Chastleton House, on the Gloucestershire and Warwickshire borders, is a great country mansion built on property bought from Robert Catesby, who was one of the men involved in the Gunpowder Plot with Guy Fawkes. Stonor Park, another country mansion, has belonged to the recusant Stonor family for centuries.

Mapledurham House is an Elizabethan stately home in the far south-east of the county, close to Reading.

The Abbey in Sutton Courtenay is a medieval courtyard house. It has been recognised by the Historic Building Council for England (now Historic England) as a building of outstanding historic and architectural interest.[15] It is considered to be a ‘textbook’ example of the English medieval manor house, and is a Grade I-listed building.[17]

Settlements in Oxfordshire[edit]

Emergency services[edit]

Settlements by population[edit]

Rank Town Population Year Definition Notes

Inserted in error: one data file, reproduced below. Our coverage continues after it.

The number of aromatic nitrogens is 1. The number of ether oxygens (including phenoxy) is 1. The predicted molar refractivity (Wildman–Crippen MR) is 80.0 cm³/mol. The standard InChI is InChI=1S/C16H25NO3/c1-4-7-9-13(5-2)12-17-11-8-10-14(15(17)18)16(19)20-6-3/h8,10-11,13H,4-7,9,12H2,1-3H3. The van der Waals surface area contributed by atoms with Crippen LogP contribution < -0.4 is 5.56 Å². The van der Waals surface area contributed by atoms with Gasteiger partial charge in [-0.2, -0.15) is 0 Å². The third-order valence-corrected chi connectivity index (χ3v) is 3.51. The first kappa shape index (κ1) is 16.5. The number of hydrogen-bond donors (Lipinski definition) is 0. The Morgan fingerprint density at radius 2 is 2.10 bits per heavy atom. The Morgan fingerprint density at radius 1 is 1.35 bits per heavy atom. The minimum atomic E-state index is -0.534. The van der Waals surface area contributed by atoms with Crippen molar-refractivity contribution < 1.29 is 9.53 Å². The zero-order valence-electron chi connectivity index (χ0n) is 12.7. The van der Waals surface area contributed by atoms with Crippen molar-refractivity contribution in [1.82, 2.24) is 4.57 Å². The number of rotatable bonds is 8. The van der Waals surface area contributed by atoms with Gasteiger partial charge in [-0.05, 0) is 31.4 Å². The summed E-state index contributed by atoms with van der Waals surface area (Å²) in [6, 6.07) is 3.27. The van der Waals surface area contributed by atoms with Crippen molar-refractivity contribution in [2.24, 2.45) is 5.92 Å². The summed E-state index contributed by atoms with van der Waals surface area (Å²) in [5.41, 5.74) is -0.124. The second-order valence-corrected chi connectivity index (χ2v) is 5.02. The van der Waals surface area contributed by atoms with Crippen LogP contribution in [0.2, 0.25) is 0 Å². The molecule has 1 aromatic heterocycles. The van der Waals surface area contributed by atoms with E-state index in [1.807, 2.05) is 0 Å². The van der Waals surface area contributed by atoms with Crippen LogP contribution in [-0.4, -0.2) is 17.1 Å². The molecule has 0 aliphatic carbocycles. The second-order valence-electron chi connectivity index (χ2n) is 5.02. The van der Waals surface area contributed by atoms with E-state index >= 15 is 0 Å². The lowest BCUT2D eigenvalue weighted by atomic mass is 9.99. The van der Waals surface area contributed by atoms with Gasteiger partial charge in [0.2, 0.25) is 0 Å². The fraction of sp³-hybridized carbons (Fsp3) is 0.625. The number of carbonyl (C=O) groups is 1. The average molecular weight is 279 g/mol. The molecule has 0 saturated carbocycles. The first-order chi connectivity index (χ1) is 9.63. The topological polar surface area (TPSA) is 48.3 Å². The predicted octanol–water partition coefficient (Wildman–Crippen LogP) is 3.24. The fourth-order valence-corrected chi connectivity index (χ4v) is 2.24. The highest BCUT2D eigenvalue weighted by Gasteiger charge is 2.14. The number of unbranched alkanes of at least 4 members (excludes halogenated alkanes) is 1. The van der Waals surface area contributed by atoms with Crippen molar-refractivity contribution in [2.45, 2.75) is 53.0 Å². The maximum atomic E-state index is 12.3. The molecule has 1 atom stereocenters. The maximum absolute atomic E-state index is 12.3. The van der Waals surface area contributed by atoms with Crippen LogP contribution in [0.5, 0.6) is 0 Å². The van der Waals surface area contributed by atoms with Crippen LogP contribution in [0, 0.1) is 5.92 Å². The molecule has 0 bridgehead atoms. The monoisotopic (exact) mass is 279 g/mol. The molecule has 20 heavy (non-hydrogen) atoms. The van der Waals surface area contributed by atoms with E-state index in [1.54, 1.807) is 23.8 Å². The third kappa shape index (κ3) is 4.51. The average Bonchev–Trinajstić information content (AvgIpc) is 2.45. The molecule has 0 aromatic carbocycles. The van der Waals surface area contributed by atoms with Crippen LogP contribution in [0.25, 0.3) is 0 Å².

1 Oxford 150,200 2011 Oxford non-metropolitan district
2 Banbury 46,853 2011 Civil parish
3 Abingdon-on-Thames 33,130 2011 Civil parish
4 Bicester 32,642 2011 Civil parish
5 Witney 27,522 2011 Civil parish
6 Didcot 25,140 2011 Civil parish 200 dwellings in the south-east of the town lie in neighbouring East Hagbourne parish.
7 Carterton 15,769 2011 Civil parish
8 Kidlington 13,723 2011 Civil parish Does not include Gosford.
9 Henley-on-Thames 11,619 2011 Civil parish
10 Wallingford 11,600[18] 2011 Civil parish
11 Thame 11,561 2011 Civil parish Includes hamlet of Moreton
12 Wantage 11,327 2011 Civil parish
13 Grove 7,178 2011 Civil parish
14 Faringdon 7,121 2011 Great Faringdon civil parish
15 Chipping Norton 6,337 2011 Civil parish
16 Chinnor 5,924 2011 Civil parish
17 Benson 4,754 2011 Civil parish
18 Eynsham 4,648 2011 Civil parish
19 Wheatley 4,092 2011 Civil parish
20 Kennington 4,076 2011 Civil parish
21 Sonning Common 3,784 2011 Civil Parish
22 Woodstock 3,100 2011 Civil parish
23 Charlbury 2,830 2011 Civil parish
24 Watlington 2,727 2011 Civil parish
25 Bampton 2,564 2011 Civil parish
26 Deddington 2,146 2011 Civil parish

Places of interest[edit]

  • Museum (free) Abingdon County Hall Museum[19] – housed in a 17th-century county hall building